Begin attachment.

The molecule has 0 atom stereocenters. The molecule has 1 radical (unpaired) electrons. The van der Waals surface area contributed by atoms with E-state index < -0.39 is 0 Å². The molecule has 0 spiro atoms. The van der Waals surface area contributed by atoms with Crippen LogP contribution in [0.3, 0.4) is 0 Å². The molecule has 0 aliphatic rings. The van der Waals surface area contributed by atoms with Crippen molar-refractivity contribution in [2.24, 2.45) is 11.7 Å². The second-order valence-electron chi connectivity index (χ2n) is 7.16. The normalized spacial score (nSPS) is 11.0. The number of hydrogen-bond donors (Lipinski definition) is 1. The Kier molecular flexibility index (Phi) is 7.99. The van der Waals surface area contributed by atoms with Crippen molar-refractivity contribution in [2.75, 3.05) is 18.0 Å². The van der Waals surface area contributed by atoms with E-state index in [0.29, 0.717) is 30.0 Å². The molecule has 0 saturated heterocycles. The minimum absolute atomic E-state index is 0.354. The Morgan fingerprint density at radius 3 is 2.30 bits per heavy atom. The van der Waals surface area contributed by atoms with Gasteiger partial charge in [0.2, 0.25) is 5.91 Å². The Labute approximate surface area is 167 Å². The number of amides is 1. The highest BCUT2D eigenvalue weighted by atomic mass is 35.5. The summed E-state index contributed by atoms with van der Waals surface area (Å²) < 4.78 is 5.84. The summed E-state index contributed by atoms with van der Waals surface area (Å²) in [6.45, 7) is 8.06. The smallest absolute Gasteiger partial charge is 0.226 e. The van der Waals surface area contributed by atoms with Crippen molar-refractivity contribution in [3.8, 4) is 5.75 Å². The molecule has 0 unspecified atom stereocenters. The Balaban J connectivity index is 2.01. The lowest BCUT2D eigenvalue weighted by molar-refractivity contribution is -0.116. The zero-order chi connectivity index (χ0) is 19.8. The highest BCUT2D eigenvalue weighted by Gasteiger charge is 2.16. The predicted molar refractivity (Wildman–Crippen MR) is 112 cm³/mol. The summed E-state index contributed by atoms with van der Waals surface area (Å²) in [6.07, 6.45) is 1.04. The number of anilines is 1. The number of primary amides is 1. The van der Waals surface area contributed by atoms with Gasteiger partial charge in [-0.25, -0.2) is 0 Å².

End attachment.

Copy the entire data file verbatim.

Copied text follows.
The molecule has 0 atom stereocenters. The molecule has 1 radical (unpaired) electrons. The van der Waals surface area contributed by atoms with E-state index < -0.39 is 0 Å². The molecule has 0 spiro atoms. The van der Waals surface area contributed by atoms with Crippen LogP contribution in [0.3, 0.4) is 0 Å². The molecule has 0 aliphatic rings. The van der Waals surface area contributed by atoms with Crippen molar-refractivity contribution in [2.24, 2.45) is 11.7 Å². The second-order valence-electron chi connectivity index (χ2n) is 7.16. The normalized spacial score (nSPS) is 11.0. The number of hydrogen-bond donors (Lipinski definition) is 1. The Kier molecular flexibility index (Phi) is 7.99. The van der Waals surface area contributed by atoms with Crippen molar-refractivity contribution in [2.75, 3.05) is 18.0 Å². The van der Waals surface area contributed by atoms with E-state index in [0.29, 0.717) is 30.0 Å². The molecule has 0 saturated heterocycles. The minimum absolute atomic E-state index is 0.354. The Morgan fingerprint density at radius 3 is 2.30 bits per heavy atom. The van der Waals surface area contributed by atoms with Gasteiger partial charge in [0.2, 0.25) is 5.91 Å². The Labute approximate surface area is 167 Å². The number of amides is 1. The highest BCUT2D eigenvalue weighted by atomic mass is 35.5. The summed E-state index contributed by atoms with van der Waals surface area (Å²) < 4.78 is 5.84. The summed E-state index contributed by atoms with van der Waals surface area (Å²) in [6.45, 7) is 8.06. The smallest absolute Gasteiger partial charge is 0.226 e. The van der Waals surface area contributed by atoms with Crippen molar-refractivity contribution in [3.8, 4) is 5.75 Å². The molecule has 0 unspecified atom stereocenters. The Balaban J connectivity index is 2.01. The lowest BCUT2D eigenvalue weighted by molar-refractivity contribution is -0.116. The zero-order chi connectivity index (χ0) is 19.8. The highest BCUT2D eigenvalue weighted by Gasteiger charge is 2.16. The predicted molar refractivity (Wildman–Crippen MR) is 112 cm³/mol. The summed E-state index contributed by atoms with van der Waals surface area (Å²) in [6.07, 6.45) is 1.04. The number of anilines is 1. The number of primary amides is 1. The van der Waals surface area contributed by atoms with Gasteiger partial charge in [-0.25, -0.2) is 0 Å².